Announcements

MRI, on a molecular scale: Researchers develop system that could one day peer into the atomic structure of individual molecules April 20th, 2014

Iranian Researchers Present New Model to Strengthen Superconductivity at Higher Temperatures April 19th, 2014

Iranian Researchers Produce New Anti-Cancer Drug from Turmeric April 19th, 2014

Innovative strategy to facilitate organ repair April 18th, 2014

Military

'Exotic' material is like a switch when super thin April 18th, 2014

Tiny particles could help verify goods: Chemical engineers hope smartphone-readable microparticles could crack down on counterfeiting April 15th, 2014

Targeting cancer with a triple threat: MIT chemists design nanoparticles that can deliver three cancer drugs at a time April 15th, 2014

Scalable CVD process for making 2-D molybdenum diselenide: Rice, NTU scientists unveil CVD production for coveted 2-D semiconductor April 8th, 2014

Grants/Awards/Scholarships/Gifts/Contests/Honors/Records

Energy Research Facility Construction Project at Brookhaven Lab Wins U.S. Energy Secretary's Achievement Award April 16th, 2014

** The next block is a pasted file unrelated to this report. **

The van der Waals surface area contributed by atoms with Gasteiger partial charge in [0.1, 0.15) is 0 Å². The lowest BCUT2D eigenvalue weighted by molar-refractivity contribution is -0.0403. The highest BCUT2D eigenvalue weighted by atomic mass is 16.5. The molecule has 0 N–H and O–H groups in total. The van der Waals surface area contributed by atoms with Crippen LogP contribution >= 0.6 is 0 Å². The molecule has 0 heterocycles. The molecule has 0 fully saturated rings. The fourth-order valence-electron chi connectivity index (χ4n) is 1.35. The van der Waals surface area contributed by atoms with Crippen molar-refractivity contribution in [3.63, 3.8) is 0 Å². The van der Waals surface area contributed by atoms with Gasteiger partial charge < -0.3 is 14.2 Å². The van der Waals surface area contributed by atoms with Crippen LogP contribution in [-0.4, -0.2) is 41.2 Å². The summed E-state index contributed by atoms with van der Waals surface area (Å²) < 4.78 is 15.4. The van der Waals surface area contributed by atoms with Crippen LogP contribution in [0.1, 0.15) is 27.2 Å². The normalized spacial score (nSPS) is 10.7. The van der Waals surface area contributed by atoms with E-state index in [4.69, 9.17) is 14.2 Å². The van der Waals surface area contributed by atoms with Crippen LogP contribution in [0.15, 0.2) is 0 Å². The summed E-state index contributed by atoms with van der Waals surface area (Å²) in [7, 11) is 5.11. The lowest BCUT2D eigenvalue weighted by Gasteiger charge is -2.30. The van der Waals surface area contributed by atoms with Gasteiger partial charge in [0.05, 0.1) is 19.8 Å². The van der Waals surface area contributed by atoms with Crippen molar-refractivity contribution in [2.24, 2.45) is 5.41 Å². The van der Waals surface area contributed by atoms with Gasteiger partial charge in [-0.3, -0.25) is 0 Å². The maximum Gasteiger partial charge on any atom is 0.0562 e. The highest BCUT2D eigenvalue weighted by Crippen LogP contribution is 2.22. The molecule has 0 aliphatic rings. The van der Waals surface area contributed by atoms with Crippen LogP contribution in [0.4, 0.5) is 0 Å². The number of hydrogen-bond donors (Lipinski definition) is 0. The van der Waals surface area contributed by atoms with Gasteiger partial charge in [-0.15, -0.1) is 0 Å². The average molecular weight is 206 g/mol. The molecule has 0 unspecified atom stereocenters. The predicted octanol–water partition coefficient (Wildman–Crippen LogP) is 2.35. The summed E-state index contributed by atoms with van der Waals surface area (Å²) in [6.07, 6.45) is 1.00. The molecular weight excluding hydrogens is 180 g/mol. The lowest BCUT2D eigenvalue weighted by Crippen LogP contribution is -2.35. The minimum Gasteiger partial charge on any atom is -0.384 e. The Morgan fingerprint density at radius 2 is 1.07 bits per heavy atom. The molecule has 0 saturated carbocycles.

IDTechEx Printed Electronics Europe 2014 Award Winners April 1st, 2014

Dais Analytic Wins SBIR Grant: Dais Analytic Receives US Army Small Business Innovation Research Grant to Further Its Demonstrated Successes in Cleaning Most Forms of Wastewater March 28th, 2014

Scientists develop world’s first light-activated antimicrobial surface that also works in the dark March 24th, 2014

NanoNews-Digest
The latest news from around the world, FREE







  Premium Products
NanoNews-Custom
Only the news you want to read!
 Learn More
NanoTech-Transfer
University Technology Transfer & Patents
 Learn More
NanoStrategies
Full-service, expert consulting
 Learn More














ASP
Nanotechnology Now Featured Books




NNN

The Hunger Project







© Copyright 1999-2014 7th Wave, Inc. All Rights Reserved PRIVACY POLICY :: CONTACT US :: STATS :: SITE MAP :: ADVERTISE